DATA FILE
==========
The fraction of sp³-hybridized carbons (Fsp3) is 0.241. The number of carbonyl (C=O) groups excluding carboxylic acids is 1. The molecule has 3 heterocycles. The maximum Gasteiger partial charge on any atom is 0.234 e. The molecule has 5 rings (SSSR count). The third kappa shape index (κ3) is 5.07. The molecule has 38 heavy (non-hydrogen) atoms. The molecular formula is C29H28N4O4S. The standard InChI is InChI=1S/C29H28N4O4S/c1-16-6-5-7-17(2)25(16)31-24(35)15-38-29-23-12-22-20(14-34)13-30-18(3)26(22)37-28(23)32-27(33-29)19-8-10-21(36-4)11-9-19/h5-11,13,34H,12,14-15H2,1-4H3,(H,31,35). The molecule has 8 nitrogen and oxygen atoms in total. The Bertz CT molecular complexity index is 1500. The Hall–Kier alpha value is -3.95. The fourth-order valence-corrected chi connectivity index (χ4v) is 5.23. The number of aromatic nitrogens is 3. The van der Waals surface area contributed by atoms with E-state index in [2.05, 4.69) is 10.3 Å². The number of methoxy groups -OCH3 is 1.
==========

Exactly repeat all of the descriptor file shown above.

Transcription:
The fraction of sp³-hybridized carbons (Fsp3) is 0.241. The number of carbonyl (C=O) groups excluding carboxylic acids is 1. The molecule has 3 heterocycles. The maximum Gasteiger partial charge on any atom is 0.234 e. The molecule has 5 rings (SSSR count). The third kappa shape index (κ3) is 5.07. The molecule has 38 heavy (non-hydrogen) atoms. The molecular formula is C29H28N4O4S. The standard InChI is InChI=1S/C29H28N4O4S/c1-16-6-5-7-17(2)25(16)31-24(35)15-38-29-23-12-22-20(14-34)13-30-18(3)26(22)37-28(23)32-27(33-29)19-8-10-21(36-4)11-9-19/h5-11,13,34H,12,14-15H2,1-4H3,(H,31,35). The molecule has 8 nitrogen and oxygen atoms in total. The Bertz CT molecular complexity index is 1500. The Hall–Kier alpha value is -3.95. The fourth-order valence-corrected chi connectivity index (χ4v) is 5.23. The number of aromatic nitrogens is 3. The van der Waals surface area contributed by atoms with E-state index in [2.05, 4.69) is 10.3 Å². The number of methoxy groups -OCH3 is 1.